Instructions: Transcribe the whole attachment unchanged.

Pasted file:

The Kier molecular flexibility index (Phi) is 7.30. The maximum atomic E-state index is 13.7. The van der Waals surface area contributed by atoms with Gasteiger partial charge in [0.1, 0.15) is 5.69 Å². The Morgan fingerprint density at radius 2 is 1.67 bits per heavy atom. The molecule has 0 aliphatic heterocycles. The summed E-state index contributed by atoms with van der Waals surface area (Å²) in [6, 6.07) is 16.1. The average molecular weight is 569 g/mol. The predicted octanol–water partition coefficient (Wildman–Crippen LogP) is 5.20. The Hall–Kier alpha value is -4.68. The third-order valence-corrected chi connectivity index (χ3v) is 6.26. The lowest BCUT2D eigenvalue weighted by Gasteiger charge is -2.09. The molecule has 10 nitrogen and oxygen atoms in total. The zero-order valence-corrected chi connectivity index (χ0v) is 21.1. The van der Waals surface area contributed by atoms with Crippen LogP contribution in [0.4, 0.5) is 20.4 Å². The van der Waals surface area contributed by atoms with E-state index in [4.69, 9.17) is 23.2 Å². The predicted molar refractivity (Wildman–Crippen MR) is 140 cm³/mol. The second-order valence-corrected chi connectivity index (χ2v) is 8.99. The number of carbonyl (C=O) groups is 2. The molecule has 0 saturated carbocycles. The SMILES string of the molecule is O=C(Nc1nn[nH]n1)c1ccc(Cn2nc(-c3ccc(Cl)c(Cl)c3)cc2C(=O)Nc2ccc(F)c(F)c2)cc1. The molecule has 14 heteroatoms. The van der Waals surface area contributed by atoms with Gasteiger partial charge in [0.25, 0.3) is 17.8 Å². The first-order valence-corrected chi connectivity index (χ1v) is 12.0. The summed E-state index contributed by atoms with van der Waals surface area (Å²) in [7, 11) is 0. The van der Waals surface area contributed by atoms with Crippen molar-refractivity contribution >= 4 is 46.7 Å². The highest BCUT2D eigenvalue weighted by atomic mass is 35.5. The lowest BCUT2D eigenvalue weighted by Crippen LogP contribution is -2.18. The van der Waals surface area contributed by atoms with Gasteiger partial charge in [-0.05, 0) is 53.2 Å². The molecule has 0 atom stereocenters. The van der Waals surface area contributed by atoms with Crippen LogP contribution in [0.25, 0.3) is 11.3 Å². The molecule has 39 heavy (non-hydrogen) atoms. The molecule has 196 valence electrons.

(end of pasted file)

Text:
The Kier molecular flexibility index (Phi) is 7.30. The maximum atomic E-state index is 13.7. The van der Waals surface area contributed by atoms with Gasteiger partial charge in [0.1, 0.15) is 5.69 Å². The Morgan fingerprint density at radius 2 is 1.67 bits per heavy atom. The molecule has 0 aliphatic heterocycles. The summed E-state index contributed by atoms with van der Waals surface area (Å²) in [6, 6.07) is 16.1. The average molecular weight is 569 g/mol. The predicted octanol–water partition coefficient (Wildman–Crippen LogP) is 5.20. The Hall–Kier alpha value is -4.68. The third-order valence-corrected chi connectivity index (χ3v) is 6.26. The lowest BCUT2D eigenvalue weighted by Gasteiger charge is -2.09. The molecule has 10 nitrogen and oxygen atoms in total. The zero-order valence-corrected chi connectivity index (χ0v) is 21.1. The van der Waals surface area contributed by atoms with Crippen LogP contribution in [0.4, 0.5) is 20.4 Å². The van der Waals surface area contributed by atoms with E-state index in [4.69, 9.17) is 23.2 Å². The predicted molar refractivity (Wildman–Crippen MR) is 140 cm³/mol. The second-order valence-corrected chi connectivity index (χ2v) is 8.99. The number of carbonyl (C=O) groups is 2. The molecule has 0 saturated carbocycles. The SMILES string of the molecule is O=C(Nc1nn[nH]n1)c1ccc(Cn2nc(-c3ccc(Cl)c(Cl)c3)cc2C(=O)Nc2ccc(F)c(F)c2)cc1. The molecule has 14 heteroatoms. The van der Waals surface area contributed by atoms with Gasteiger partial charge in [0.25, 0.3) is 17.8 Å². The first-order valence-corrected chi connectivity index (χ1v) is 12.0. The summed E-state index contributed by atoms with van der Waals surface area (Å²) in [7, 11) is 0. The van der Waals surface area contributed by atoms with Crippen molar-refractivity contribution >= 4 is 46.7 Å². The highest BCUT2D eigenvalue weighted by atomic mass is 35.5. The lowest BCUT2D eigenvalue weighted by Crippen LogP contribution is -2.18. The van der Waals surface area contributed by atoms with Gasteiger partial charge in [-0.05, 0) is 53.2 Å². The molecule has 0 atom stereocenters. The van der Waals surface area contributed by atoms with Crippen LogP contribution in [0.25, 0.3) is 11.3 Å². The molecule has 39 heavy (non-hydrogen) atoms. The molecule has 196 valence electrons.